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time (out) for passion

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A night full of talking that hurts,
my worst held-back secrets: Everything
has to do with loving and not loving.
This night will pass.
Then we have work to do.

Poem by Rumi translated by John Moyne and Coleman Barks. In: (1992). The rag and bone shop of the heart: poems for men. New York: HarperCollins, p. 322. image: “Cupid and psyche” sculpture by Antonio Canova (1757-1822).


5 responses »

  1. When I read these translations of Rumi – yes, even those as accessible as Coleman Barks – I wish I could read the original, to get a better sense of what Rumi actually intended.
    But I can’t. So. I let the words sit.
    And trust that somehow my intuition – or whatever it is that isn’t my mind – will inform me in due course. And I have learned to accept that this may take many, many years!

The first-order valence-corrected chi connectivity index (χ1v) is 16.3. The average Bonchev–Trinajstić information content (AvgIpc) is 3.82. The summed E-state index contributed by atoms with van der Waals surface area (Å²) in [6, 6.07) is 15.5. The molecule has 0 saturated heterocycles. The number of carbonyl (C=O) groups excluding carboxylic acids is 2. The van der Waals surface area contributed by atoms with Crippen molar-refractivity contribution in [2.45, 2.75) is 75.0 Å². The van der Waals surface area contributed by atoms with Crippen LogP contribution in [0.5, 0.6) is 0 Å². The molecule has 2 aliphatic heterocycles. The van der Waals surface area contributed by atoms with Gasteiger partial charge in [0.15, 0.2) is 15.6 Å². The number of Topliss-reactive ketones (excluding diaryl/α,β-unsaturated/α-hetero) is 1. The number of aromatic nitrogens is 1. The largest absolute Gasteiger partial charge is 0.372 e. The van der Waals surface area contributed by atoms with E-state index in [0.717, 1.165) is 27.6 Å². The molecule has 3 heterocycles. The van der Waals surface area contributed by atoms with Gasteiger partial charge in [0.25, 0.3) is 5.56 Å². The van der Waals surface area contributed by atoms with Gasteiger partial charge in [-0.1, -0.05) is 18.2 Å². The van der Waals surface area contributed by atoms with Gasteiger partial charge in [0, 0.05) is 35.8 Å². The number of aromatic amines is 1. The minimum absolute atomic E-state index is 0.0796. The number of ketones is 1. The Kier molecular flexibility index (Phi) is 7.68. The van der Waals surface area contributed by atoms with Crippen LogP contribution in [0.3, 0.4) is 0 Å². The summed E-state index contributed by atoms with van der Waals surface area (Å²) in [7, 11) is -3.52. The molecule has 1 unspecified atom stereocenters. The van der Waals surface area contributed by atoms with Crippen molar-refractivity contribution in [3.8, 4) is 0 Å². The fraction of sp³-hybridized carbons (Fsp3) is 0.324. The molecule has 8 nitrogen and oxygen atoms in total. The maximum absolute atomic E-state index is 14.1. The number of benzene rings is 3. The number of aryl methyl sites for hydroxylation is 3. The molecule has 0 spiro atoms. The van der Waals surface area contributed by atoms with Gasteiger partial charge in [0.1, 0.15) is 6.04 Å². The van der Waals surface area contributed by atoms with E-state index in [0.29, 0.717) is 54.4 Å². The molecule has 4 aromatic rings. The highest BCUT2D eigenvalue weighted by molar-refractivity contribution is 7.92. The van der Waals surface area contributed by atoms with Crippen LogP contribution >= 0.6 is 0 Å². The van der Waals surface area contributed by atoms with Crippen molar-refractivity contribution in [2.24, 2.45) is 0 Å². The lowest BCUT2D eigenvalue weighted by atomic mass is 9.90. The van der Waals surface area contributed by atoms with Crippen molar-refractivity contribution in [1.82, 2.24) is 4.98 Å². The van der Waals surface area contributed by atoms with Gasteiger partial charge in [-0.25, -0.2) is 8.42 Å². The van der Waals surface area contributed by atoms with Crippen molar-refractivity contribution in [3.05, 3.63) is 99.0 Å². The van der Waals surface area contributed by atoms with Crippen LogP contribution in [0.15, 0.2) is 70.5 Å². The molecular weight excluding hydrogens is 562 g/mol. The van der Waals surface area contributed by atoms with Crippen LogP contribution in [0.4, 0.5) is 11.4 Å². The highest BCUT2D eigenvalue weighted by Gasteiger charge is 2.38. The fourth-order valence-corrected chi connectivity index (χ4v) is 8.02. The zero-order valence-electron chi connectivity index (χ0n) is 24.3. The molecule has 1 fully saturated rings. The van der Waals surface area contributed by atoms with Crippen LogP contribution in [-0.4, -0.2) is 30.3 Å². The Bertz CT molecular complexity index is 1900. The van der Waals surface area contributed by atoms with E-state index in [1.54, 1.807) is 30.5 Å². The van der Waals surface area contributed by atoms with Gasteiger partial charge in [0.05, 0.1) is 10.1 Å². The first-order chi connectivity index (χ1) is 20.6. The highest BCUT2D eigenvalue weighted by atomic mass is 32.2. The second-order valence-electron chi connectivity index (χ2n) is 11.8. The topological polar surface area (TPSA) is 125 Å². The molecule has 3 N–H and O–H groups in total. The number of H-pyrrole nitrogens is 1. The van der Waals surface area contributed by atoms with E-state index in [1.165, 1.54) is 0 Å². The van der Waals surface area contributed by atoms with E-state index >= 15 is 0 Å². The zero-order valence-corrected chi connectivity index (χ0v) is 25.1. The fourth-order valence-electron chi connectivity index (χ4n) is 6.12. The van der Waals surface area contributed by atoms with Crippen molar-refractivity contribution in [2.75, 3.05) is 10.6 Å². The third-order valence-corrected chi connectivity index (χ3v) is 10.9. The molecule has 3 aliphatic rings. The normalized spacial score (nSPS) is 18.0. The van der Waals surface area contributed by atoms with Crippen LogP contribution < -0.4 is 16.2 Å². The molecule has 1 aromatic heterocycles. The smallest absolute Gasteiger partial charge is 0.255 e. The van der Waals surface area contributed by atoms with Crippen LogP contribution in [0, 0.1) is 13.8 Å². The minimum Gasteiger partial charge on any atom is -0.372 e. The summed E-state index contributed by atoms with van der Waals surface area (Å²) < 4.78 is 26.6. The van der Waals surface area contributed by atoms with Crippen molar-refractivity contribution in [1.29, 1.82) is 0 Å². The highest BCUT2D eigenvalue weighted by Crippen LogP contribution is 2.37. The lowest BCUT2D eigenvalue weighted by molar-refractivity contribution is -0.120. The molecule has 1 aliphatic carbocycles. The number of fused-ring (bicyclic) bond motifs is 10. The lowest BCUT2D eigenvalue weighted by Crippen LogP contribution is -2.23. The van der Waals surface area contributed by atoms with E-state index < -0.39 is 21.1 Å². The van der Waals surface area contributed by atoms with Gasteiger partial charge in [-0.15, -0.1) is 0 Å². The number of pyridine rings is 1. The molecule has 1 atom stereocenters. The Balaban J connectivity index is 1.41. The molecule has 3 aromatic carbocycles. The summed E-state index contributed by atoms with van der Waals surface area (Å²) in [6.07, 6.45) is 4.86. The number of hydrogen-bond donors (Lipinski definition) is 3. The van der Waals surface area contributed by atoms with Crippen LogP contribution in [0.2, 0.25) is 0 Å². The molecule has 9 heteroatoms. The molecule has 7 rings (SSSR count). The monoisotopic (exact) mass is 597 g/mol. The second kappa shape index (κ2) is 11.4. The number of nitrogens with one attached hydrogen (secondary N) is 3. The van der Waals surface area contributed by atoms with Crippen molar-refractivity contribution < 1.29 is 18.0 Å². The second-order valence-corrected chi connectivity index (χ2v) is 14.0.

2. intellectually, i understand very little of this poem (and most poems). yet sooner or later there’s a fragment, a line, an image, a metaphor that speaks to my deeper self. in that sense, poetry acts as a mirror to my soul.

    malcolm, even if we could read Rumi’s words in the original Farsi (, we’d still read them through our individual eyes in 2010, filter them through our capacity for meaning-making at the moment of reading, non?


  3. nice to see you’re a romantic at heart, peter…

  4. does that really come as a suprise to you, aurora?

  5. ….not really since you’re such a lover of Rumi….
    it’s just nice to see since we live in such a non-romantic culture…a bit of dreaming, gazing, etc does the soul good.. to get out of our minds for awhile…puts me more in touch with my feminine side.


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